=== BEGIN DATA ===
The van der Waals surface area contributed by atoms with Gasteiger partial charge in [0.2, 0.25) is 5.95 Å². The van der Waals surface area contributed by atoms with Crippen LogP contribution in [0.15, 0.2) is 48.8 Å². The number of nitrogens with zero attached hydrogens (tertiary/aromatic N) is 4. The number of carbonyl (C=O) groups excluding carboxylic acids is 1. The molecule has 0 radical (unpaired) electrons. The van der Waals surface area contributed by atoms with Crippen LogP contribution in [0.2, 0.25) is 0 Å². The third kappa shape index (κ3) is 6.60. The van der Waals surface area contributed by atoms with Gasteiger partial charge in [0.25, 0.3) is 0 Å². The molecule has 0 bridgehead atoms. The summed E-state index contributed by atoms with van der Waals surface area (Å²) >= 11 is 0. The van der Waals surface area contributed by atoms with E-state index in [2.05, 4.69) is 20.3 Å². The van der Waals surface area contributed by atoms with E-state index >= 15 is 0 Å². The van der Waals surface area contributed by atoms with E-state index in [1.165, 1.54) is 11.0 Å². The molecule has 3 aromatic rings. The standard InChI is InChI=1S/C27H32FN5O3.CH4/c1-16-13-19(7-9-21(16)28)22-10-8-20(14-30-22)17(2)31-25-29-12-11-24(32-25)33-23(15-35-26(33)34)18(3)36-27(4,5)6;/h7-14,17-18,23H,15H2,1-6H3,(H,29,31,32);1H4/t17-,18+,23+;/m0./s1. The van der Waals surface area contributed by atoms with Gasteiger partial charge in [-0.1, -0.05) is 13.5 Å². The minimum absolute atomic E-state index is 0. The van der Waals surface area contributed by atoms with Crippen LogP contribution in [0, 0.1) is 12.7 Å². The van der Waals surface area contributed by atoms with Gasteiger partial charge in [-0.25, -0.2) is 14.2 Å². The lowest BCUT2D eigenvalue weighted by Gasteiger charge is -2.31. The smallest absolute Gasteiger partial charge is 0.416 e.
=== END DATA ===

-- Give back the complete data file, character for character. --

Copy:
The van der Waals surface area contributed by atoms with Gasteiger partial charge in [0.2, 0.25) is 5.95 Å². The van der Waals surface area contributed by atoms with Crippen LogP contribution in [0.15, 0.2) is 48.8 Å². The number of nitrogens with zero attached hydrogens (tertiary/aromatic N) is 4. The number of carbonyl (C=O) groups excluding carboxylic acids is 1. The molecule has 0 radical (unpaired) electrons. The van der Waals surface area contributed by atoms with Crippen LogP contribution in [0.2, 0.25) is 0 Å². The third kappa shape index (κ3) is 6.60. The van der Waals surface area contributed by atoms with Gasteiger partial charge in [0.25, 0.3) is 0 Å². The molecule has 0 bridgehead atoms. The summed E-state index contributed by atoms with van der Waals surface area (Å²) >= 11 is 0. The van der Waals surface area contributed by atoms with E-state index in [2.05, 4.69) is 20.3 Å². The van der Waals surface area contributed by atoms with E-state index >= 15 is 0 Å². The van der Waals surface area contributed by atoms with E-state index in [1.165, 1.54) is 11.0 Å². The molecule has 3 aromatic rings. The standard InChI is InChI=1S/C27H32FN5O3.CH4/c1-16-13-19(7-9-21(16)28)22-10-8-20(14-30-22)17(2)31-25-29-12-11-24(32-25)33-23(15-35-26(33)34)18(3)36-27(4,5)6;/h7-14,17-18,23H,15H2,1-6H3,(H,29,31,32);1H4/t17-,18+,23+;/m0./s1. The van der Waals surface area contributed by atoms with Gasteiger partial charge in [-0.1, -0.05) is 13.5 Å². The minimum absolute atomic E-state index is 0. The van der Waals surface area contributed by atoms with Crippen LogP contribution in [0, 0.1) is 12.7 Å². The van der Waals surface area contributed by atoms with Gasteiger partial charge in [-0.25, -0.2) is 14.2 Å². The lowest BCUT2D eigenvalue weighted by Gasteiger charge is -2.31. The smallest absolute Gasteiger partial charge is 0.416 e.